In the past 24 years, I’ve found myself sitting in the emergency room (ER) on three separate occasions – a broken wrist in middle school, appendicitis in high school, and pneumonia in college. Like many patients, I checked in at the registration desk and anxiously waited for my last name to be called by the triage nurse. While the amount of time I waited to be treated varied for each visit, I vividly remember sitting in the waiting room, unsure of how much longer it would be until my name was called, hoping the nurses hadn’t forgotten about me.
Last week, in my first days of my Health for America (HFA) at MedStar Health fellowship, I found myself in the ER for a fourth time. Only this time, I was at MedStar Washington Hospital Center’s ER to observe teletriage, a process that I believe directly impacts patient experience.
What is teletriage?
Teletriage is an example of MedStar Health’s telehealth offerings, allowing triage nurses to remotely and securely video call a physician from the ER. Similar to Skype, the triage nurse logs into the computer system, initiates the video call, and talks to the physician via a webcam. Once the physician answers the video call, the triage nurse introduces the patient and allows the patient to speak one-on-one with the physician via the webcam.
MedStar Health currently uses teletriage during peak times in the MedStar Washington Hospital Center and MedStar Good Samaritan Hospital emergency rooms.
How does teletriage relate to patient experience?
Patient experience is shaped by a wide range of factors, from overall patient satisfaction to patient engagement. During my previous ER visits, my patient experience was primarily based on two measures:
How long I waited to be seen by a physician.
Whether I received a definitive diagnosis and treatment.
In a traditional ER setting, a patient doesn’t interact with a physician until they are taken back to an ER room (after the triage process). In the teletriage model at MedStar Washington Hospital Center, the patient has a chance to interact with a physician during the triage process. The physician is then able to place orders for medications, blood work, x-rays, etc. Doing this expedites the treatment process once the patient is brought back to a room and reduces door-to-doctor wait times.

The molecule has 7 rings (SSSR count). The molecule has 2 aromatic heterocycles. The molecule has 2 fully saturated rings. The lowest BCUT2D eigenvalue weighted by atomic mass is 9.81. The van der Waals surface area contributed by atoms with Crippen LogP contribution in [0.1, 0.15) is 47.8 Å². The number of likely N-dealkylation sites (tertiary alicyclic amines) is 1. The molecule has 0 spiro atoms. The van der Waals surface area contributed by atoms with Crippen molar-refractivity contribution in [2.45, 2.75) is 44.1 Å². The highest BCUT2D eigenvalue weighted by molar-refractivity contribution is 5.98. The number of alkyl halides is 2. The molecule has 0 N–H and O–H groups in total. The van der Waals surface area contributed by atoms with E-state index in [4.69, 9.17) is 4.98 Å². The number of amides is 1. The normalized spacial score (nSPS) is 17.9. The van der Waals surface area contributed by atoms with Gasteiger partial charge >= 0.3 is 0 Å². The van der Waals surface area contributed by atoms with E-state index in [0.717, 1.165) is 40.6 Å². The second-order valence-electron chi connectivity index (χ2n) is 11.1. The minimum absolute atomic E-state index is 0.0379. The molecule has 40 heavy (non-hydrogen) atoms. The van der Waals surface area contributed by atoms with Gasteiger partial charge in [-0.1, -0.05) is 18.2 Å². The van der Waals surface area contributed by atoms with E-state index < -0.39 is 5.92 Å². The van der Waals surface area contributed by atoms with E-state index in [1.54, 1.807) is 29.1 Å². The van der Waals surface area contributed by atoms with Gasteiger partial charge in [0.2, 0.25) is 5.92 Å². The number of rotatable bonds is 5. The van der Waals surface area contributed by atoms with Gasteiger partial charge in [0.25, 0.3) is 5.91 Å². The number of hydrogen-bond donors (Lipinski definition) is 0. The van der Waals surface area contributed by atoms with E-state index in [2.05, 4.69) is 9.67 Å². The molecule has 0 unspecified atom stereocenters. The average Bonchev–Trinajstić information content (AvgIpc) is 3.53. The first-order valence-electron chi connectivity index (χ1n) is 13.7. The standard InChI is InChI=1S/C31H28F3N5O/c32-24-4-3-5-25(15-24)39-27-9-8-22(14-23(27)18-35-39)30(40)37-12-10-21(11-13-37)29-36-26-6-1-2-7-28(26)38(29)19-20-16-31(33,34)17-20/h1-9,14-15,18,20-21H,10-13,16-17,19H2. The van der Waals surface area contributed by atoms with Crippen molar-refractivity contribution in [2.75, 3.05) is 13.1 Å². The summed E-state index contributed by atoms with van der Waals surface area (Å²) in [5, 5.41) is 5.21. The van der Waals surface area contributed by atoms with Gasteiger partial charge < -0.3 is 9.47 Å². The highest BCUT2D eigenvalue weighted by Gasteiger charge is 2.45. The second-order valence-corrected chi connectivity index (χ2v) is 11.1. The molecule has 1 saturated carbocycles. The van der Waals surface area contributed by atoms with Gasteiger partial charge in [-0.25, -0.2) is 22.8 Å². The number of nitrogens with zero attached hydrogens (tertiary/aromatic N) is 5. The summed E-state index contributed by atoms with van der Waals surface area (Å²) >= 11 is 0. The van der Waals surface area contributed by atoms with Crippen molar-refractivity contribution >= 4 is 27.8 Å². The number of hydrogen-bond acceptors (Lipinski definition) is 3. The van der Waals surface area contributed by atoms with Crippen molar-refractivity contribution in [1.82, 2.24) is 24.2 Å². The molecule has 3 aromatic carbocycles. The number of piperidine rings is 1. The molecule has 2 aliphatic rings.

While door-to-doctor wait times are not the only factor that impacts patient experience, it is a measure that has previously been researched in relation to patient experience. In addition, ER wait times are actively being incorporated into upcoming ER-specific patient satisfaction surveys, such as the Centers for Medicare & Medicaid Services Emergency Department Patient Experiences with Care (EDPEC) Survey.
Reflections on my shadowing experience
One of my favorite aspects of the HFA fellowship curriculum is the program's emphasis on immersing fellows into experiences that are centered around a patient's healthcare journey. Whether it be patient interviews, simulations, or shadowing, the fellowship curriculum challenges us to understand what it's like to be a patient in today's healthcare environment.
My recent shadowing experience at MedStar Washington Hospital Center provided insights into ways in which video-based services impact the patient-provider relationship and experience, as well as how health communication flows over video. As I continue my HFA fellowship, I will seek out additional shadowing opportunities that will help answer the question of how telehealth impacts patient care and health care overall.
*To learn more about the teletriage process at MedStar Washington Hospital Center, review recent news coverage here and here. Continue following the HFA blog for biweekly perspectives about the 2017-18 fellowship.